THE HAGUE: Scientists on Thursday unveiled a revolutionary way of screening children for tuberculosis, which they say will prevent hundreds of thousands each year from contracting the world's deadliest infectious disease.
A multinational team based at the KNCV Tuberculosis Foundation in The Hague have developed a simple way of testing the stool samples of children under five.
The method, which can be carried out in remote communities, would replace the current practice, which is invasive and normally only available in larger hospitals.
An estimated 240,000 children die from tuberculosis every year. The disease is curable and rarely deadly in infants if diagnosed and treated in time.
As many as 90 per cent of tuberculosis deaths in children are untreated cases.
The current test relies on the patient providing a sample of sputum -- phlegm from the lower windpipe.
The sample is then analysed by a special machine, which then gives a result.
But as children under five cannot spit up sputum, doctors have to submit them to an invasive and painful procedure that often requires staying the night in hospital.
Researchers in Indonesia and Ethiopia collaborating with the foundation found a way of testing children's stool in the same manner, meaning there would be no need for them to travel to a large health facility.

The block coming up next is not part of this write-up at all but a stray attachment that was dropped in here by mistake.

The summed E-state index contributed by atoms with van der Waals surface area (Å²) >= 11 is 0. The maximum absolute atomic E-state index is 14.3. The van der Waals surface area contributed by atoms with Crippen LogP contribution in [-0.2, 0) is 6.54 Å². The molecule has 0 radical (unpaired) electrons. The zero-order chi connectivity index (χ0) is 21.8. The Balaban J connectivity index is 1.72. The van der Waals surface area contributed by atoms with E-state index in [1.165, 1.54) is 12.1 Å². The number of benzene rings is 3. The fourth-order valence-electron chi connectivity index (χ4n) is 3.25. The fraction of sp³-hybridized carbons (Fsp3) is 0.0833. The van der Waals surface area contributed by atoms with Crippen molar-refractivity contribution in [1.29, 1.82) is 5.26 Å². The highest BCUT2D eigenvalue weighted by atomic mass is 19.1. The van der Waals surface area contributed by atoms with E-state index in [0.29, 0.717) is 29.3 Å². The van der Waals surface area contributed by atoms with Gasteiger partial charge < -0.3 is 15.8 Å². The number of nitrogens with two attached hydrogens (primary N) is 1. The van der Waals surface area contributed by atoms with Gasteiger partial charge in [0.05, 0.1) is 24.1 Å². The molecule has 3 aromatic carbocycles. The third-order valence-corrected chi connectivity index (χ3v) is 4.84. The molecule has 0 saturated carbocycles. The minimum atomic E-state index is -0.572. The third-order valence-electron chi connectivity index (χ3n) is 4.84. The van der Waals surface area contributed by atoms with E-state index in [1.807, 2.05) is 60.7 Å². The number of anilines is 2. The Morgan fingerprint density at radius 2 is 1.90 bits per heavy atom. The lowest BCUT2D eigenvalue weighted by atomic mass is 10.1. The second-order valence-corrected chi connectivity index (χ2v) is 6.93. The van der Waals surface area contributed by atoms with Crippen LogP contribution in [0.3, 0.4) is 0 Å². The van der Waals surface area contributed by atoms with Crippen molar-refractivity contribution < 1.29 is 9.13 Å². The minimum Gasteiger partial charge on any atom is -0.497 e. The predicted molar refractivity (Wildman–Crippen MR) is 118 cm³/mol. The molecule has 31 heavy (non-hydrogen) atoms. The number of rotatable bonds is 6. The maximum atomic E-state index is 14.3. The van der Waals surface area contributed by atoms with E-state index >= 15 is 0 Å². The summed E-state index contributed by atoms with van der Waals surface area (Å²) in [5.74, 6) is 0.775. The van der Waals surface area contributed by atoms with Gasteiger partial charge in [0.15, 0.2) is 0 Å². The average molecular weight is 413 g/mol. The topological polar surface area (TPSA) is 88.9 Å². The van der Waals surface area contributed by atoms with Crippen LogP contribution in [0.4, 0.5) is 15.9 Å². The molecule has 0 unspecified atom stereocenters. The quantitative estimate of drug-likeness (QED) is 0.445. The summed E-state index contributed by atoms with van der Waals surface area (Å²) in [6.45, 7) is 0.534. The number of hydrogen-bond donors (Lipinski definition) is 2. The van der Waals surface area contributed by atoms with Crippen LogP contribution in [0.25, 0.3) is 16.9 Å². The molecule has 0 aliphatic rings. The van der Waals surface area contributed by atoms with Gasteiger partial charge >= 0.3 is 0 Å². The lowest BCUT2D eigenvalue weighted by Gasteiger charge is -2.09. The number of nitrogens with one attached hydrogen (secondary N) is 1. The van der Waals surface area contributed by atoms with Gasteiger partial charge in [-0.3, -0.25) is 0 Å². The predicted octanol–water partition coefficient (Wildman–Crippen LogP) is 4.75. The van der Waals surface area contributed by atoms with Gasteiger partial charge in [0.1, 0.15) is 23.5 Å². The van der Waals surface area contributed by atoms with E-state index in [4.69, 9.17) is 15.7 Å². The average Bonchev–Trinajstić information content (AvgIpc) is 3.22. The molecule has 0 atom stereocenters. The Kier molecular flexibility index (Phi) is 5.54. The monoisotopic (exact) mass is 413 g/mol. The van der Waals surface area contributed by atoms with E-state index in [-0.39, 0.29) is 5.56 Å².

"The potential of this method is enormous and means we have a method in our hands that can diagnose TB at the lowest health care level and bring testing to hundreds of thousands of people," said Kitty van Weezenbeek, executive director of the KNCV Tuberculosis Foundation, which developed the method.
The results of the trial were unveiled on Thursday in The Hague at a global conference on lung health.
Petra de Haas, laboratory consultant at KNCV, told AFP the test could save many of the 650 children who die of tuberculosis every day.
"This is a real breakthrough because this can be done in small laboratories," she said.
"We know already that a quarter of a million children die [every year]. If they all got this test we could save at least half of them." Tuberculosis killed at least 1.7 million people in 2017, according to the World Health Organization, making the airborne infection the world's deadliest infectious disease.
Despite the huge death toll, tuberculosis received roughly a tenth of the global research funding that goes to HIV/AIDS.